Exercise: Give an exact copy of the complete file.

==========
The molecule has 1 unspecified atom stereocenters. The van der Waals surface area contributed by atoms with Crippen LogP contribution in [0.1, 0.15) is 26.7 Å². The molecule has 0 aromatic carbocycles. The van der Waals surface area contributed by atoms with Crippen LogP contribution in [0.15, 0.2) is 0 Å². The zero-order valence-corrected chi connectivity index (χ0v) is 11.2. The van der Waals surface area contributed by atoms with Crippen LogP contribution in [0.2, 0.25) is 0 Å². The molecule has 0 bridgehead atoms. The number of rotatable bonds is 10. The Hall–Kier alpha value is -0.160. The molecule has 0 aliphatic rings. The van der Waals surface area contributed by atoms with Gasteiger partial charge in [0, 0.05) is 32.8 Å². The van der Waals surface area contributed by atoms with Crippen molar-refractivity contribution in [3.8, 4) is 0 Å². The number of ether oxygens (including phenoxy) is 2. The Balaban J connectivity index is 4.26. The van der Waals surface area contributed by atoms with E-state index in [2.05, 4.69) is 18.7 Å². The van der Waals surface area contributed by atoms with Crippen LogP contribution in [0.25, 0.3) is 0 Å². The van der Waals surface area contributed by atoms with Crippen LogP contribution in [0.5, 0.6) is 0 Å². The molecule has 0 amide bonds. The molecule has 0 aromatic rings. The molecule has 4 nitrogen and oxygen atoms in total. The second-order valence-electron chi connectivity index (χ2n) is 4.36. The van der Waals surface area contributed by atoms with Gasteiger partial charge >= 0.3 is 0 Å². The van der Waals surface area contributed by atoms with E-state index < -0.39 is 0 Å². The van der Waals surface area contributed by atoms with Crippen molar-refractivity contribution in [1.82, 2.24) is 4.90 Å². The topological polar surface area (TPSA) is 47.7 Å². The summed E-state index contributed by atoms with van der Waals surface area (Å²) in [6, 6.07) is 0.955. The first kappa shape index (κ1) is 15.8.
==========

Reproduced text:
The molecule has 1 unspecified atom stereocenters. The van der Waals surface area contributed by atoms with Crippen LogP contribution in [0.1, 0.15) is 26.7 Å². The molecule has 0 aromatic carbocycles. The van der Waals surface area contributed by atoms with Crippen LogP contribution in [0.15, 0.2) is 0 Å². The zero-order valence-corrected chi connectivity index (χ0v) is 11.2. The van der Waals surface area contributed by atoms with Crippen LogP contribution in [0.2, 0.25) is 0 Å². The molecule has 0 bridgehead atoms. The number of rotatable bonds is 10. The Hall–Kier alpha value is -0.160. The molecule has 0 aliphatic rings. The van der Waals surface area contributed by atoms with Gasteiger partial charge in [0, 0.05) is 32.8 Å². The van der Waals surface area contributed by atoms with Crippen molar-refractivity contribution in [3.8, 4) is 0 Å². The number of ether oxygens (including phenoxy) is 2. The Balaban J connectivity index is 4.26. The van der Waals surface area contributed by atoms with E-state index in [2.05, 4.69) is 18.7 Å². The van der Waals surface area contributed by atoms with Crippen LogP contribution in [0.25, 0.3) is 0 Å². The van der Waals surface area contributed by atoms with Crippen LogP contribution in [0.5, 0.6) is 0 Å². The molecule has 0 amide bonds. The molecule has 0 aromatic rings. The molecule has 4 nitrogen and oxygen atoms in total. The second-order valence-electron chi connectivity index (χ2n) is 4.36. The van der Waals surface area contributed by atoms with Gasteiger partial charge >= 0.3 is 0 Å². The van der Waals surface area contributed by atoms with E-state index < -0.39 is 0 Å². The van der Waals surface area contributed by atoms with Crippen molar-refractivity contribution in [1.82, 2.24) is 4.90 Å². The topological polar surface area (TPSA) is 47.7 Å². The summed E-state index contributed by atoms with van der Waals surface area (Å²) in [6, 6.07) is 0.955. The first kappa shape index (κ1) is 15.8.